Honor for the circle of seasons and all living things life was necessary in order to obtain food, clothing, and shelter.
The Native American was about balance and only taking enough so there would be more for tomorrow. Appreciating earth and nature is where most of their religion and symbols came from. The Native American not only celebrates nature, but spirits as well. The buffalo hide is a symbol for the Spirit of the Earth which entails all the good things in life.
They use all parts of the buffalo and bison for everything from the food they eat, to the clothing they wore and the tepees in which they lived. The Indians do not waste anything.
When the Indians lived in cooperation with nature, those necessities were available to them in such abundance, that their very existence seemed proof of Black elk religious worldview care the One Great Spirit or Spirit of the Sky, symbolized by the eagle feather, which had taken care of them for so long.
They celebrate the west, signified by the color black and a wooden cup filled with water and a bow. It symbolizes thunder, rain and giving or destruction of life.
The north is the color white which symbolizes a cleansing wind and special herbs used in spiritual rituals for healing. The east or morning light is symbolized by the color red and the sacred peace pipe.
When the pipe was filled and smoked among the Indians it was said to bring wisdom to those who partook of it. The south is the color yellow and it represents summer and a sacred tree of which represents the tribe community as a whole. In traditional expedition stories, the hero brings something back to the community.
What Black Elk wants to bring back to his community is a restored sense of tribal identity, but the westward expansion of Wasichus makes that impossible.
Though treaties were made throughout the early years of the invasion they were not honored. Many Indians coerced into signing only after being secretly given an intoxicating liquor. Other treaties were made by honorable Wasichus but were not carried out by their fellow soldiers.
The Indians were told that as long as the grass grew and the water flowed the land would belong to them, but the Wasichus were not faithful or trustworthy people. He recognizes that as a healer he helped individual people, but mourns the fact that he could not restore his nation to its original purity.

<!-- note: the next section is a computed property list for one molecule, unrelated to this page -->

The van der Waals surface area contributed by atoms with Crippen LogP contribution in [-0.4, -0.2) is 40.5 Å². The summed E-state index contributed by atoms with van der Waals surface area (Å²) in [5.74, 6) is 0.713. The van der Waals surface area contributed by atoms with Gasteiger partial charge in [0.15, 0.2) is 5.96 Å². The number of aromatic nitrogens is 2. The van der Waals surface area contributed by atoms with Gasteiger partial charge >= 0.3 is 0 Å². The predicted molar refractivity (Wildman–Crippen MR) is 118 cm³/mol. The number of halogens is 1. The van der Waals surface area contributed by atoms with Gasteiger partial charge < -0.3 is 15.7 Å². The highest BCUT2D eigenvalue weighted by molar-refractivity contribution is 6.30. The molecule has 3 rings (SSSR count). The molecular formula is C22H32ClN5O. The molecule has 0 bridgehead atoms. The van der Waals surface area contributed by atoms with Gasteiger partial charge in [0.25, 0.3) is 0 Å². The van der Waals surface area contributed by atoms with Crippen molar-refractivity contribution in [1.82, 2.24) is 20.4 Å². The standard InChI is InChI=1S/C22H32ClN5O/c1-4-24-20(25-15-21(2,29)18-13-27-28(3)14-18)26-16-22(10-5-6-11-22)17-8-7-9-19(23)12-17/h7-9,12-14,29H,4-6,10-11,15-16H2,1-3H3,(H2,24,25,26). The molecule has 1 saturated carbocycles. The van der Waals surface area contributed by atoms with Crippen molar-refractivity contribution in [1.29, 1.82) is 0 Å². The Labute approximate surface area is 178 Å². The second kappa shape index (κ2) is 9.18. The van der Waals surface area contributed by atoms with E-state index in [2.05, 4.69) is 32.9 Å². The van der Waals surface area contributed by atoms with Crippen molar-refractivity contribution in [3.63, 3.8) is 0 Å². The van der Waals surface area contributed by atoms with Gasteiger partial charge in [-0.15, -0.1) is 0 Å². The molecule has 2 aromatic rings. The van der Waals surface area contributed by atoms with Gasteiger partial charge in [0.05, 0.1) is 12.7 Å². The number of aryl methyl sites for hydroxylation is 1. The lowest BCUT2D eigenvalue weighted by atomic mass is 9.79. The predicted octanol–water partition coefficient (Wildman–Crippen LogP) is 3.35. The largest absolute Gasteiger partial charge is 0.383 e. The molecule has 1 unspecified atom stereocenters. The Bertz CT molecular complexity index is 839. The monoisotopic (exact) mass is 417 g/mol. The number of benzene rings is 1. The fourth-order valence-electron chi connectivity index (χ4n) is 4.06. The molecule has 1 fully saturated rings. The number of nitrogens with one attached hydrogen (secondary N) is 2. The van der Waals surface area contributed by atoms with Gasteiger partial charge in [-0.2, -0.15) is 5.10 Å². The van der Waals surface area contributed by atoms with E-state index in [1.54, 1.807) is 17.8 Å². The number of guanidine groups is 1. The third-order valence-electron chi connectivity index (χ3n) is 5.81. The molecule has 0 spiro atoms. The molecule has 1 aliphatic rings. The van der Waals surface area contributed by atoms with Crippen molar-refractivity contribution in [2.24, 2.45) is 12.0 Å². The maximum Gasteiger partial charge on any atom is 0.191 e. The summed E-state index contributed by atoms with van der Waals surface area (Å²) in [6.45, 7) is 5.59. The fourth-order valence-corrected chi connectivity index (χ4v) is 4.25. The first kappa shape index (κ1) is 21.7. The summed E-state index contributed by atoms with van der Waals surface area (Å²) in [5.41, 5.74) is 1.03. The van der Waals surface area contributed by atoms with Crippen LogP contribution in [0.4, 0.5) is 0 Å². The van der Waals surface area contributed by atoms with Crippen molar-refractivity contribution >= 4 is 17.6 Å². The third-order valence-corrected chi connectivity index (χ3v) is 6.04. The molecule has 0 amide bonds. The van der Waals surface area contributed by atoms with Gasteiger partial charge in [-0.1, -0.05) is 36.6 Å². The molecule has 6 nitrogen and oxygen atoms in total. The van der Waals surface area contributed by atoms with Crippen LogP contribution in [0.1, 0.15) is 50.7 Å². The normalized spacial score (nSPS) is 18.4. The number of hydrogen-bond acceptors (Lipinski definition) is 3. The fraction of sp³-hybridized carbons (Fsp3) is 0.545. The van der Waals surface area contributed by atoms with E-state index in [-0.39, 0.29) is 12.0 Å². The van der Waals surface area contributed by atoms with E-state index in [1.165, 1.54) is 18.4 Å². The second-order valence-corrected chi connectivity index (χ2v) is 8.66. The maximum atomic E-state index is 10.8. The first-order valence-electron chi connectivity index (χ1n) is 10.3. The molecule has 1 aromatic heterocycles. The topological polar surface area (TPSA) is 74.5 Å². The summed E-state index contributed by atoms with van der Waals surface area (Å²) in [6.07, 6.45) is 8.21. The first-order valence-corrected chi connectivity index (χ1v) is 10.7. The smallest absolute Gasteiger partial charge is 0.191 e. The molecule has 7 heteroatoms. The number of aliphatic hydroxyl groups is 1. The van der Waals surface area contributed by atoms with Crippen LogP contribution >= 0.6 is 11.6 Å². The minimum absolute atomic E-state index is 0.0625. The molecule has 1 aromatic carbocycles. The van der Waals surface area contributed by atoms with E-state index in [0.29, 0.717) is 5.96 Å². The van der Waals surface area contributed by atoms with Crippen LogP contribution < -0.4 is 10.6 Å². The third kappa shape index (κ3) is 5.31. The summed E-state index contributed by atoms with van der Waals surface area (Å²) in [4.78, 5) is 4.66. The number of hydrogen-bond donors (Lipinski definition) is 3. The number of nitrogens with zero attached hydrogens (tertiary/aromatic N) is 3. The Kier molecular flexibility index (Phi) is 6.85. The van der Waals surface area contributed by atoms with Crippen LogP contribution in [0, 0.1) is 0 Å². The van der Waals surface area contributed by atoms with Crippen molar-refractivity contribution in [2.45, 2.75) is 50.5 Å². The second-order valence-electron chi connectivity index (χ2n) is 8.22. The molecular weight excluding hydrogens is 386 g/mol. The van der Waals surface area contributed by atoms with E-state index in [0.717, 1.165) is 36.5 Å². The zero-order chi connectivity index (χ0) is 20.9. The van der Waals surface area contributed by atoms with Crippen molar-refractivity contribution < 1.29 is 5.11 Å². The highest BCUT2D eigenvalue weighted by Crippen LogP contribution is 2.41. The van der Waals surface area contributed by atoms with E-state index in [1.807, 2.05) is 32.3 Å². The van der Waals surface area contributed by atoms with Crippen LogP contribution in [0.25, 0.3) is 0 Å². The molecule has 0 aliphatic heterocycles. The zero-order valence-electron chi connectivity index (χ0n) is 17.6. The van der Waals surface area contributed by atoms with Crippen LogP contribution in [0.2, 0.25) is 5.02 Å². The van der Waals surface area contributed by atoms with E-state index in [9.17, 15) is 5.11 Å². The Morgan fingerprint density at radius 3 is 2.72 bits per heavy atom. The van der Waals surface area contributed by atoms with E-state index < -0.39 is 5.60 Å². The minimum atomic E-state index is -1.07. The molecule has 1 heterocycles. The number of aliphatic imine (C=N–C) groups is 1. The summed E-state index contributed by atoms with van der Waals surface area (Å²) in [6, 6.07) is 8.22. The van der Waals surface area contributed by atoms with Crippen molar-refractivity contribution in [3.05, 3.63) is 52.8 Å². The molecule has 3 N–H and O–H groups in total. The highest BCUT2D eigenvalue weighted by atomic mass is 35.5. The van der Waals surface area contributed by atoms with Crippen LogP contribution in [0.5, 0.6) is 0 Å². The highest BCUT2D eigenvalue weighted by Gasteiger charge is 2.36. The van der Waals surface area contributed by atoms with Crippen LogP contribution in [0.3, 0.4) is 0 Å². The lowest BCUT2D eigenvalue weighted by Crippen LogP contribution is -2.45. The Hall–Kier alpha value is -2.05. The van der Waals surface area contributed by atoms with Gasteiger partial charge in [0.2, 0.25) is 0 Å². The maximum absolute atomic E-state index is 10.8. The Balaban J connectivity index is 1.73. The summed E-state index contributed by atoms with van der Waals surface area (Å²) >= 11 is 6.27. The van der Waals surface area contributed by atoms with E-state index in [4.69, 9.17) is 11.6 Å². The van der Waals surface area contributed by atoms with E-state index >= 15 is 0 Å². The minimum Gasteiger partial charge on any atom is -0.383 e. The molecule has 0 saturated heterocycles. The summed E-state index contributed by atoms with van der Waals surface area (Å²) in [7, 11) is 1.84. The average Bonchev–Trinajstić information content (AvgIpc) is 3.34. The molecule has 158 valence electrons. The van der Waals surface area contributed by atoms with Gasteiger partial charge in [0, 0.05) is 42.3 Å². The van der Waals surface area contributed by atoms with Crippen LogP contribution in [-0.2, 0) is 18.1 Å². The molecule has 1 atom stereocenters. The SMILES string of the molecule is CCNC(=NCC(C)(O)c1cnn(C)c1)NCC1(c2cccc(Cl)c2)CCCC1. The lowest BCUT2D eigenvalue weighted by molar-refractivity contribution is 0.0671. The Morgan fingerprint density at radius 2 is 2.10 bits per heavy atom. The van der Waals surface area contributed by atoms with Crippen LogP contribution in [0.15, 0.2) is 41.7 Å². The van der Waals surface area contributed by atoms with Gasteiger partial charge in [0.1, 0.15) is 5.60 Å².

As I read this novel I came to admire Black Elk for the unfailing respect he had for his elders and the earth although, I found it hard to relate to some of his beliefs and difficult to grasp the descriptions of his various visions. Some details were very tedious and it was hard to go on.
Getting a small taste of the what the Indians experienced during that time period, definitely depresses me in some ways making me think that this land is not even our own. The appreciation, respect and recognition of the earth and it resources by the Sioux was amazing to read about because not much of that reverence is seen today.
I had a narrow view of the Indian culture before reading this book and had no idea of the extreme measures taken which have brought the Indians to near extinction. Although somewhat monotonous in places, Black Elk Speaks was a decent first-hand account of a well-traveled, very wise holy man that tried to re-establish his broken tribe.
I definitely have a greater understanding and respect for the Sioux Indians now that had their culture and land ripped out from underneath them. Choose Type of service.Black Elk Religious Worldview This Essay Black Elk Religious Worldview and other 64,+ term papers, college essay examples and free essays are available now on schwenkreis.com Autor: dwhsi • December 11, • Essay • 1, Words (6 Pages) • Views.
Black Elk, an Oglala Sioux, points this out in reference to the circular tents of his people called divination The attempt through trance states to look into the past and future is known as. Indian Preservation: Teaching Black Elk Speaks G.
Thomas Couser A. Analysis of Themes and Forms Based on interviews conducted in by John G. Neihardt, Nebraska poet laureate and epic poet of the West, Black Elk Speaks () tells the life story of Black Elk, an Oglala Lakota holy man, up to the massacre at Wounded Knee in In his youth, Black Elk was an Oglala, Lakota healer.
Later in his life, he was a practicing Roman Catholic. When Black Elk was 67, he collaborated with John Neihardt to write his biography. Descandalizing Multiple Religious Identity with Help from This is not an amendment of the Lakota tradition by Black Elk in order to conform to the Christian tradition and cosmic worldview.
Rather, as Steltenkamp (Fall, ): –—which is a review of Clyde Holler, Black Elk’s Religion: The Sun Dance and Lakota. Black Elk became an influential medicine man and experienced a number of monumental events in history, including the Battle of Little Big Horn and the Massacre at Wounded Knee.
Although he was known as a powerful man, Black Elk experienced intense mental suffering throughout his early life.